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The yellow herbs of summer: Dandelion.


The second in a series of yellow-flowering herbs - although it's the first you get to pick, of a summer.


Pick the flowers at the beginning of summer (or whenever you find enough of them), the leaves while they're healthy, and the roots in fall (when they're plump and sweetish) or in spring (they're bitter and skinny then, but the picking is so much nicer in spring than in fall). Wash the roots, remove dirt, earthworms, and small stones - but don't bother trying to get the skin off. The skin is as useful as the rest of the root: removing the skin means extra work for less root, which is silly.


Oil: Make an oil from the fresh flowers (including the green bits of the flowers), see instructions under SJW. It's a very nice muscle relaxant, used externally.

Internal uses: Dandelion leaf and root are excellent for people with an iron digestion and high blood pressure. The roots and leaves are also very good for those who work with solvents (car mechanics, hairdressers, aromatherapists, painters, furniture makers, etc.) and of course for alcoholics (alcohol is a solvent, too). Dandy also helps those who have hepatitis A, B, C, D, etc., up to whatever letter they've gotten to by now.

In foods: Add the fresh leaves to salads, eat the roots fried or boiled, and use the flowers to decorate various foods. Dandy leaves and roots work as well as foods as they do as teas or other herbal preparations.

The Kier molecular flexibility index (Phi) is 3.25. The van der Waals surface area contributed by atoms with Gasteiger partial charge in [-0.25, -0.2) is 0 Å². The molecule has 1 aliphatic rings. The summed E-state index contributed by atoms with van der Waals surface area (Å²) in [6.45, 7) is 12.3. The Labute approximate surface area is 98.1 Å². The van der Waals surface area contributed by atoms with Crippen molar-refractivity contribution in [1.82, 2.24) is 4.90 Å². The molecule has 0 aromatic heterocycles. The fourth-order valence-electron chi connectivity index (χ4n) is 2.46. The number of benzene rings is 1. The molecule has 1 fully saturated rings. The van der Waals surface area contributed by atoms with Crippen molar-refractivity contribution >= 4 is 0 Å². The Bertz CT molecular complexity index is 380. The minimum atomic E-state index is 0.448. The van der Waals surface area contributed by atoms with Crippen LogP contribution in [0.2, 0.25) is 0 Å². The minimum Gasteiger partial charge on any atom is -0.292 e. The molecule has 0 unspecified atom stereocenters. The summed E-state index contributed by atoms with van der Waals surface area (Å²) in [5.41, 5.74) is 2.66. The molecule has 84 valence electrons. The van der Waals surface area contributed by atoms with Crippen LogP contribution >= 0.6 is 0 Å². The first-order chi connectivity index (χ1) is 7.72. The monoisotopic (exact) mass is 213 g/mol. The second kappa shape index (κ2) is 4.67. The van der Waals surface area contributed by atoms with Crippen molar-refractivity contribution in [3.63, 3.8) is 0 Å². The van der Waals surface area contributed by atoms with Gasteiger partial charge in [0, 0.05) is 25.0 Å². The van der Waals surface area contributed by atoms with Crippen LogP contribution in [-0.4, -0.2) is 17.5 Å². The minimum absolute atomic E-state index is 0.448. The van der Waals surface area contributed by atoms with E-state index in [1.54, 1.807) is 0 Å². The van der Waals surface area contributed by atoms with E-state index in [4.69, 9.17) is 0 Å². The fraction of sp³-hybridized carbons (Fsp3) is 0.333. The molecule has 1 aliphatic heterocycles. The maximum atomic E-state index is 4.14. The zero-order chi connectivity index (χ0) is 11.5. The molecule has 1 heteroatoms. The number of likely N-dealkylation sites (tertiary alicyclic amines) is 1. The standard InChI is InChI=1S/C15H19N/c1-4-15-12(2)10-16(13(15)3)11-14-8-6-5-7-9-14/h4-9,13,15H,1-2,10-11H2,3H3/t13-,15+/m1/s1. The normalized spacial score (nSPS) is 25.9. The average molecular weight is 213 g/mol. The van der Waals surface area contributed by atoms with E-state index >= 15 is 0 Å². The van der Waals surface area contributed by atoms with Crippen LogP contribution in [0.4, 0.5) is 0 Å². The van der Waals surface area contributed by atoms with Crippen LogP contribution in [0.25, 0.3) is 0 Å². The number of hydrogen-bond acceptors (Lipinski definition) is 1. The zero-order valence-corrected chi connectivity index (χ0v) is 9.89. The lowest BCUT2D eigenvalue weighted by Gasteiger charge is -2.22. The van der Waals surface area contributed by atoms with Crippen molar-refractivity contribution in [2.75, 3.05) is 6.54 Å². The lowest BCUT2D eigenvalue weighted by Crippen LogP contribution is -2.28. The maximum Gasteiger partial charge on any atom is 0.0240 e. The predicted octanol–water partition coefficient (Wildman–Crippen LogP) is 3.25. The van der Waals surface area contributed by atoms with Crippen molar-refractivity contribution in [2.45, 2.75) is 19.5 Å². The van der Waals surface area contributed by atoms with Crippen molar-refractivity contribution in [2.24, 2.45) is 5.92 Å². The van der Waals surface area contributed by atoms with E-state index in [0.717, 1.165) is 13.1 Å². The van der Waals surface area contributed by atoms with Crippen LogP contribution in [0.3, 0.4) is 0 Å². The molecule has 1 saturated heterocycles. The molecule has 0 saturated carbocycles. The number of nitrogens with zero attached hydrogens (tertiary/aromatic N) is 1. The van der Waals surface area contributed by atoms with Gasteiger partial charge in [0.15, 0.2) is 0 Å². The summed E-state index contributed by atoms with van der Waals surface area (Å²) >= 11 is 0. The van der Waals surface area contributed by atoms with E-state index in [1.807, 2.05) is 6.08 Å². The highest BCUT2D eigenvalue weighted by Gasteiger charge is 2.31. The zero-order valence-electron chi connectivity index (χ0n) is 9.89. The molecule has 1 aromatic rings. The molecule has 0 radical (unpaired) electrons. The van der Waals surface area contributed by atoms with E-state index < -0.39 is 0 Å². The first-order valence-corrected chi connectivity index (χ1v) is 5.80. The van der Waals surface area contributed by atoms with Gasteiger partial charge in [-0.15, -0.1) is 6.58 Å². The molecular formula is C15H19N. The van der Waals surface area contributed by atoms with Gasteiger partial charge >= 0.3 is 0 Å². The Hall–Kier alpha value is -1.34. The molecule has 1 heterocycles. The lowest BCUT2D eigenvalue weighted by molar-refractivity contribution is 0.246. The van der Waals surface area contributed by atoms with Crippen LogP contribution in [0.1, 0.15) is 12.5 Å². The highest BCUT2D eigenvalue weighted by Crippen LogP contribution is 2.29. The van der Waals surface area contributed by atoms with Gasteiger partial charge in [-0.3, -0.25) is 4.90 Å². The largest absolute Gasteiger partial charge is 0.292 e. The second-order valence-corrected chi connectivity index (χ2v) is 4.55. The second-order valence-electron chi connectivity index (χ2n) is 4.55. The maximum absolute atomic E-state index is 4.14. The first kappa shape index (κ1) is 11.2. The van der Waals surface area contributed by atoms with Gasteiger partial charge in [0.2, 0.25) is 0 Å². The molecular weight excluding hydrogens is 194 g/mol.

Tea, dried root: Make a tea from the leaves (for instructions, see SJW).
Dry the roots to matchstick size: cut'em up to 5 mm * 5 mm * 5 cm (0.2 * 0.2 * 2") and dry them on an old bedsheet or in your dehydrator (40 deg. C., or about 104 deg. F.). Store the roots in a tight glass jar when they dry: they snap when you try to bend them, they're not soft anymore. Soft and bendy roots aren't dry, and they'll go moldy in no time at all if you put them in their glass jar. Eat 1-2 pieces of this a day.

Dandelion coffee: roast almost-dried root bits (nevermind coins, roughly chopped, or matchsticks) in your frying pan (no fat) or in a coffee roaster (over here those are found in old ladies' attics, and at flea markets) until they're nicely brown but not burnt. Finish drying the roots (if necessary) and run through a coffee mill. Make your cuppa exactly like you would make a cup of coffee. Dandy coffee works pretty much like any other dandelion root preparation, herbally. Chicory coffee works the same - chicory and dandelion are pretty much the same, herbally.


Dandelion and chicory aren't good for people who have low blood pressure, as they're strong diuretics. If you use them regularly you'll have even less water in your body, and you'll feel faint and dizzy. If you have low blood pressure and you feel you have to use dandelion (or chicory), add lots of normal table salt (natrium chloride) to your diet; it'll help keep more water in your body, and you need the natrium anyway.


Related entries: Troubleshooting herbal oils - Rose salve - Hot vs. cold liver - Bitters - Bitters again - Yellow herbs: SJW - Goldenrod - Yellow bedstraw - Elecampane - Mullein - Calendula - California poppy


the leaf is way more diuretic than the root, but the root is still diuretic enough that people with low blood pressure should avoid it.
Ditto for burdock leaf / root.